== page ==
Ask someone to describe the academic work at the heart of a university, and you’re likely to get an answer focused on faculty research, student learning, or a combination of the two.
Postdoctoral fellows rarely garner much attention in this type of conversation. And yet the scholars who hold these positions play an integral role in allowing a university to fulfill both its research and educational missions.
That’s why the Notre Dame Technology Ethics Center (ND TEC) earlier this year prioritized the creation of the Technology Ethics Postdoctoral Fellows Program, appointing Georgina Curto Rex, Cody Turner, and Carolina Villegas-Galaviz as its inaugural cohort of fellows.
“We couldn’t be happier that Georgina, Cody, and Carolina accepted our offer to join ND TEC,” said Kirsten Martin, the center’s director as well as William P. and Hazel B. White Center Professor of Technology Ethics and a professor of IT, analytics, and operations in Notre Dame’s Mendoza College of Business. “The opportunity to host such outstanding early career scholars for a year or two around the time they have completed or are completing their Ph.D. enlivens our research community and expands the number and types of courses we can make available to our undergraduate students. We get so much out of having our postdocs here, and our goal is for them to get just as much out of their time at Notre Dame.”
The way in which ND TEC connects an interdisciplinary group of faculty affiliates is one of the aspects of the program the fellows find most valuable.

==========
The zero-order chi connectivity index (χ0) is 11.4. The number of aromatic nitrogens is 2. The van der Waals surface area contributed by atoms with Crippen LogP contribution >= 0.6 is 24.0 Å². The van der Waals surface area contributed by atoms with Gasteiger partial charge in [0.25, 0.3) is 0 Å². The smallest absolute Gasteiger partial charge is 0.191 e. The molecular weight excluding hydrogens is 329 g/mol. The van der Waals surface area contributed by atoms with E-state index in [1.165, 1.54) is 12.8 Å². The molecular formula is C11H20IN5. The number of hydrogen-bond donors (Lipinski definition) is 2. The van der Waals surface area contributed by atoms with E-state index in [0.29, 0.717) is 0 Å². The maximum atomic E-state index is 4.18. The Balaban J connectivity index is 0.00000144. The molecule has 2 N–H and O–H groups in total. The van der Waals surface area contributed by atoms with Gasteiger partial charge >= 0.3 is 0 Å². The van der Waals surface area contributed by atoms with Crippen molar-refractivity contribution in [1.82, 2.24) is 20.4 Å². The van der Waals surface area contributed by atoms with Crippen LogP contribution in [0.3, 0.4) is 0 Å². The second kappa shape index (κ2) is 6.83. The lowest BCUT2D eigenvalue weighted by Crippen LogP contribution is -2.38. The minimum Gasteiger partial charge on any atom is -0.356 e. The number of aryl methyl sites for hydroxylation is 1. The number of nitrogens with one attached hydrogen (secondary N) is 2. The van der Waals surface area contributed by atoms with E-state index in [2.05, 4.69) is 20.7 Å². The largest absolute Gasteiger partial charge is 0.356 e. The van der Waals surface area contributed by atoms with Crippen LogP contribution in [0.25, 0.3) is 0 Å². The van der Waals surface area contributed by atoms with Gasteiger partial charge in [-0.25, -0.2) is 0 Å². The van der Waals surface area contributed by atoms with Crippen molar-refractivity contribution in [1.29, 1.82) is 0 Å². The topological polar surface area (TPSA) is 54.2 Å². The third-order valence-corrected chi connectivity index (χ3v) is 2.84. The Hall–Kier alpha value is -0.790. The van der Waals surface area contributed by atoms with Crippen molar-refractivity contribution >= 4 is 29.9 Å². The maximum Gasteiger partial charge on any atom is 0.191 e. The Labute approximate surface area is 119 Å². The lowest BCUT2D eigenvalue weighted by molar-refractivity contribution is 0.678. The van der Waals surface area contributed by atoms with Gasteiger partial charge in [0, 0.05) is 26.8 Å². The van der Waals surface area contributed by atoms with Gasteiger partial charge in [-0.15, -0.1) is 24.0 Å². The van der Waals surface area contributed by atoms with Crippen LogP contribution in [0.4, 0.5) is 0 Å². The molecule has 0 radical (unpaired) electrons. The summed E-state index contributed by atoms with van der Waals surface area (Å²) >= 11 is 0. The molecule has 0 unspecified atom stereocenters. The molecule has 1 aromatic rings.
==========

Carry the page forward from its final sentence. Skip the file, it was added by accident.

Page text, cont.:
“The ability to communicate and collaborate with scholars from other academic disciplines who are also researching emerging technologies has functioned to broaden my conceptual horizons and, in the case of scholars from the hard sciences, help keep my research empirically grounded,” said Turner, who earned his Ph.D. in philosophy from the University of Connecticut. “Beyond ND TEC, I have also found the Navari Family Center for Digital Scholarship in the Hesburgh Library to be especially valuable for my teaching and research endeavors.”
While postdocs may contribute to faculty projects, they spend much of their time pursuing their own lines of research, which they then have the chance to share through lunchtime workshops. Turner, for instance, is examining how emerging wearable and implantable AI assistant devices—e.g., smartwatches, smart glasses, smart contact lenses, and neural implants—are poised to affect the human mind from a metaphysical, ethical, and epistemological perspective.
Curto, who received her Ph.D. in AI ethics in a joint program offered by the Universities of Ramon LLull (IQS School of Management), Deusto, and Pontificia Comillas (ICADE Business School), focuses on issues of fairness and inclusion.
“I am using artificial intelligence to find alternative ways to mitigate poverty and discrimination,” she said. “Poverty reduction policies based on the redistribution of wealth have proved insufficient in recent decades, and artificial intelligence offers non-invasive ways to explore the impact of a new generation of policies, contributing to Goal 1 of the UN Sustainable Development Goals.”